I think about life a bit differently, now, than I used to. I’ve begun to accept (whether true or not) that I only have one life to live on this earth, and living this way allows me to rest in the successes and failures of my life with a peaceful intensity. Believing that my life happens once has given me the space to embrace my sorrows and suffering, and I think that I am the most joyful with that embrace. I do not always rest well, though. Relationships are the most valuable aspect of life, and yet, relationships are often neglected to achieve success, which is why I feel anxious at times, I think.
I’ll always go back to that moment when I was 18 years old, before I leaned out of that gutted out airplane into the sky strapped to the chest of a weed smoking army vet. I’ll always remember how thrilled and terrified I felt when everything stopped in my stomach and I couldn’t breath. That space between certainty and certainty (Being the moment before I chose to fall out of the plane and the moment when the parachute ensured I would live).
That moment I was falling, I felt so happy because I had accepted to live in one moment of uncertainty and let all the air out of my lungs. To rest within that moment of severe uncertainty and hold my heart open with hopeful expectation was one of the most freeing moments of my life. I experienced that moment again when I gave birth to Miriam.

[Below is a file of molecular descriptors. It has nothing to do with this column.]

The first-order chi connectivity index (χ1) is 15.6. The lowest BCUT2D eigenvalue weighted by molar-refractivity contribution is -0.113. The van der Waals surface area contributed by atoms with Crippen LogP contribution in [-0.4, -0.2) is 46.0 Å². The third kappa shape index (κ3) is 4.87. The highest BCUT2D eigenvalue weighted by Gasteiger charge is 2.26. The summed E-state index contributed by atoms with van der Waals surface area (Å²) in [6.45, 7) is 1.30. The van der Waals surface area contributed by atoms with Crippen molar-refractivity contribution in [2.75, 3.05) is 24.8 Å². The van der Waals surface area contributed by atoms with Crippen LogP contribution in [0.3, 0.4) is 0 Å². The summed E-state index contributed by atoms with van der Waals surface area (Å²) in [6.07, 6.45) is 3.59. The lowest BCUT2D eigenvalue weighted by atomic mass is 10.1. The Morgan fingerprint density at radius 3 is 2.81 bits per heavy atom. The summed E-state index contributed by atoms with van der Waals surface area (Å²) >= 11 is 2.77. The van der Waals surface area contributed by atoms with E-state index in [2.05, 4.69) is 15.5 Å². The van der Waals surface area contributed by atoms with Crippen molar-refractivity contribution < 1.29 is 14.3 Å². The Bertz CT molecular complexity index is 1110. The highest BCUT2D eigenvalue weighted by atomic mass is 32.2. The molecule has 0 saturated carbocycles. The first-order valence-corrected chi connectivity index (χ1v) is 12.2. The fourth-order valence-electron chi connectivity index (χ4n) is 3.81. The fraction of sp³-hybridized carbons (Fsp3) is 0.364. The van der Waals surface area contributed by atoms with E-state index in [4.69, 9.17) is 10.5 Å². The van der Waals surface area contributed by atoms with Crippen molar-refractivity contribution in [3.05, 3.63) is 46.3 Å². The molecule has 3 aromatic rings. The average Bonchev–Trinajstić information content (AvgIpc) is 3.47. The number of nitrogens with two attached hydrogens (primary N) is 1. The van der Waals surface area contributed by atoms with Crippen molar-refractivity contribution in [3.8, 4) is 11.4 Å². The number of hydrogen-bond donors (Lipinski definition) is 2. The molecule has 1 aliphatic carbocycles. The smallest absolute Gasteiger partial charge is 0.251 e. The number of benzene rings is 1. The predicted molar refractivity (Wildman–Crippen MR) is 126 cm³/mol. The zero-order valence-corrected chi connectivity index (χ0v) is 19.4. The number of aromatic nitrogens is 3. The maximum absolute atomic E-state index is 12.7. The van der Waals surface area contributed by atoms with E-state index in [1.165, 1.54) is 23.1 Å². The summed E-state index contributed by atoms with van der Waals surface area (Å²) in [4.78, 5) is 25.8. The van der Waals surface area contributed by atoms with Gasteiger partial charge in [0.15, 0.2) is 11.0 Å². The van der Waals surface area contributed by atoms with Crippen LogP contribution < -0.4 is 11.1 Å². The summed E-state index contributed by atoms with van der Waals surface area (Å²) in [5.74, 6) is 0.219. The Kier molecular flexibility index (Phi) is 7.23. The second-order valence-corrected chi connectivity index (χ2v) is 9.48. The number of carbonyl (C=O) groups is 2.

In a way, I believe that all of life is that moment between certainty and certainty and it’s as brief as my expelled breath.
Allowing ourselves to feel and accept uncertainty and failure is much harder than it might seem. Jeremiah and I don’t claim to be perfect at it or at anything. Mostly, we feel extremely imperfect, but we hope that by sharing this journey with you, we can encourage you to embrace your failures and to find joy in your uncertainties. May we all be brave enough and courageous enough to do the hard things that others might think impossible or foolish.